There are two different types of stem cell transplants patient can be eligible for: autologous or allogeneic stem cell transplant. Factors such as frailty and performance status are considered when assessing suitability, including comorbidities. Age and level of renal impairment alone are not suitable for assessing suitability. Additional factors are also taken into consideration when assessing suitability of allogeneic stem cell transplants — for example: the degree of disease chemosensitivity; previous lines of treatment; whether a fully human leukocyte antigen-matched donor is available; how graft-versus-host disease and other complications may worsen with age; the risk of higher transplant-related mortality and morbidity versus potential long-term disease-free survival; among others.
Daratumumab plus bortezomib and dexamethasone is also recommended for use within the Cancer Drugs Fund as an option for treating relapsed MM in patients who have had one previous treatment. The clinical evidence for daratumumab plus bortezomib and dexamethasone compared to bortezomib plus dexamethasone alone comes from the CASTOR study (open-label trial) that showed, among patients with relapsed or relapsed and refractory MM, daratumumab in combination with bortezomib and dexamethasone resulted in significantly longer progression-free survival than bortezomib and dexamethasone alone (the 12-month rate of progression-free survival was 60.7% in the daratumumab group vs. 26.9% in the control group). Daratumumab monotherapy is recommended by NICE as an option for treating relapsed and refractory MM in adults who have had a proteasome inhibitor and an immunomodulator, and where the disease progressed on the last treatment, only if: they have daratumumab after three treatments; and the manufacturer provides it in accordance with the agreement (e.g. through patient access schemes).
Other monoclonal antibodies
The emergence of monoclonal antibodies and several other new agents (e.g. bispecific T-cell engagers and chimeric antigen receptor T cells) has revolutionised the treatment of MM. These new treatment options have enabled many quadruplet regimens (containing daratumumab and others) to be developed, which are showing great promise. Other monoclonal antibodies, such as elotuzumab, go even further by targeting the signalling lymphocytic activation molecule F7 (SLAMF7) (a protein on immune cells). NICE guideline panels regularly review submitted evidence on these newer drugs and further advances in the use of monoclonal antibodies in MM look likely.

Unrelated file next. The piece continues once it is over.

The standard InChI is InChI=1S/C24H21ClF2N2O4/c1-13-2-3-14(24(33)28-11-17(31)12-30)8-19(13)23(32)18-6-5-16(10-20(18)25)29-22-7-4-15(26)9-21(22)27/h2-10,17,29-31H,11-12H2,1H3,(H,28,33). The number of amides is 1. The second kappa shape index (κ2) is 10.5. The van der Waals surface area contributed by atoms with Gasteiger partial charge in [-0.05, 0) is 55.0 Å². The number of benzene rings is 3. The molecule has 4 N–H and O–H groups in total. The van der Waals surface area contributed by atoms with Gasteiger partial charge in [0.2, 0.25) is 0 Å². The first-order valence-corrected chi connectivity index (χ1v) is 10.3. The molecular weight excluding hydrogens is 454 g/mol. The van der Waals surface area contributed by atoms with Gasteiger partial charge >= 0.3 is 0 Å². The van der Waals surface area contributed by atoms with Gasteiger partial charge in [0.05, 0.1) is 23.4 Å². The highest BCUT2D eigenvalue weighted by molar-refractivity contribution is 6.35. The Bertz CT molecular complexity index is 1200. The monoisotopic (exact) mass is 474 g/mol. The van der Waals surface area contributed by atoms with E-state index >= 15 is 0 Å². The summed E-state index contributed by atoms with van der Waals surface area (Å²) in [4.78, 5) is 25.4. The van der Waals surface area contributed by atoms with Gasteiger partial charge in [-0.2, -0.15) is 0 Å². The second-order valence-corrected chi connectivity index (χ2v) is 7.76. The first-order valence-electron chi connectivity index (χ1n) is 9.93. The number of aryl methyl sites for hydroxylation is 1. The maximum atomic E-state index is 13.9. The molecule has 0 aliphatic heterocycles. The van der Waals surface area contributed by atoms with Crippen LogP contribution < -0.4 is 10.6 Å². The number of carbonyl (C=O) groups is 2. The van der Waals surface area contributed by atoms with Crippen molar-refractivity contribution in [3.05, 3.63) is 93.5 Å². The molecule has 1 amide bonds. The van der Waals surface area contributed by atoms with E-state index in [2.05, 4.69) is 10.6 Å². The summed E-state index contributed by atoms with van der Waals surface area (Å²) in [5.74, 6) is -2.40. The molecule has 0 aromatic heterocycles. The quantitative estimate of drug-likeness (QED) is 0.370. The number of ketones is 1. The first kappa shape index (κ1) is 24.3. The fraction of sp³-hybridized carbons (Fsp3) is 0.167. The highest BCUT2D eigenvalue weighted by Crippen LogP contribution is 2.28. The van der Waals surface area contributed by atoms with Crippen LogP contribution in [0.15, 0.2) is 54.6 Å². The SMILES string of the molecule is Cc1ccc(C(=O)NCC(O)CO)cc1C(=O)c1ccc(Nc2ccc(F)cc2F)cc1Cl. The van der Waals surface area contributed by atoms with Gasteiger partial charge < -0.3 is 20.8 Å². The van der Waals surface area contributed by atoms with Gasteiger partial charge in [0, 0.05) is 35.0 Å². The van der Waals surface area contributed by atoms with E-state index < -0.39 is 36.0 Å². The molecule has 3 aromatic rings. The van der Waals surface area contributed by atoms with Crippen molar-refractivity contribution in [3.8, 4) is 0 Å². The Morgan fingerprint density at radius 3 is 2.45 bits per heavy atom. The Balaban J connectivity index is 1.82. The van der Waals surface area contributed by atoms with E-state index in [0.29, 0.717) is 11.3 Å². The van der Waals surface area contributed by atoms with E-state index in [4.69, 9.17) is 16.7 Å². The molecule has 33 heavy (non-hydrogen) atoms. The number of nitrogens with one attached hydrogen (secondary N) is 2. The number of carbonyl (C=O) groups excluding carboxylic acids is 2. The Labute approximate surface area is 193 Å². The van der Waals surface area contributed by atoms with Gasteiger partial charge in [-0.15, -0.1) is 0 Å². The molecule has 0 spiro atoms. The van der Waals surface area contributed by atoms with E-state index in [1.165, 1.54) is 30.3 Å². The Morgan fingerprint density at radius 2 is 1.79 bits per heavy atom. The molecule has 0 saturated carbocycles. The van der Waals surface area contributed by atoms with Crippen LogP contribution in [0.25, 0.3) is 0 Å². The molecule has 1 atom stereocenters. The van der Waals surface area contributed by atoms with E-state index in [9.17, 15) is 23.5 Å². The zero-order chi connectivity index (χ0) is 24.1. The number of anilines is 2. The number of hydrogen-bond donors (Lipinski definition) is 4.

Isatuximab in combination with pomalidomide and dexamethasone (Isa-Pom-Dex) is recommended for use within the Cancer Drugs Fund as an option for treating relapsed and refractory MM in adults who have had lenalidomide and a proteasome inhibitor, and whose disease had progressed on the last treatment under certain circumstances (e.g. after three previous lines of treatment). The ICARIA-MM trial (an open-label, randomised study) compared Isa-Pom-Dex against Pom-Dex[13,14]. The results showed that the addition of Isa-Pom-Dex significantly improved progression-free survival in relapsed or refractory MM. At a median follow-up of 11.6 months (interquartile range 10.1–13.9), median progression-free survival was 11.5 months (95% CI 8.9–13.9) in the Isa–Pom–Dex group versus 6.5 months (4.5–8.3) in the Pom–Dex group (hazard ratio 0.596, 95% CI 0.44–0.81; P=0.001 by stratified log-rank test).
Elotuzumab is another example of a monoclonal antibody that has been considered by NICE. Elotuzumab attaches to SLAMF7 causing the cells to attack the MM cancer cells and thereby slow down the disease. Unlike daratumumab, elotuzumab does not only show single-agent activity but instead shows synergistic activity when combined with drugs such as lenalidomide and dexamethasone. At the time of writing, NICE was unable to recommend its use within the NHS for previously treated patients owing to insufficient evidence, although further review may occur in the future as the evidence base develops.
Antibody drug conjugates and future developments
The future of antibody-drug conjugates (ADCs), comprising a monoclonal antibody linked to a cytotoxic drug, is another exciting avenue of active research[12,16]. The use of belantamab mafodotin, the first-in-class humanised IgG ADC directed against B-cell maturation antigen (BCMA) on the MM cell surface, is laying the foundations of this therapy. Belantamab mafodotin is a humanised IgG1κ monoclonal antibody conjugated with a cytotoxic agent, maleimidocaproyl monomethyl auristatin F. It binds to cell surface BCMA and is rapidly internalised. Once inside the tumour cell, the cytotoxic agent is released, disrupting the microtubule network, leading to cell cycle arrest and apoptosis. The antibody enhances recruitment and activation of immune effector cells, killing tumour cells by antibody-dependent cellular cytotoxicity and phagocytosis.
NICE is in the process of appraising the clinical and cost-effectiveness of belantamab mafodotin within its marketing authorisation for the treatment of relapsed or refractory MM after four or more therapies. Belantamab mafodotin is currently available via a patient access scheme delivered by the manufacturer, providing the patient fits the agreement criteria.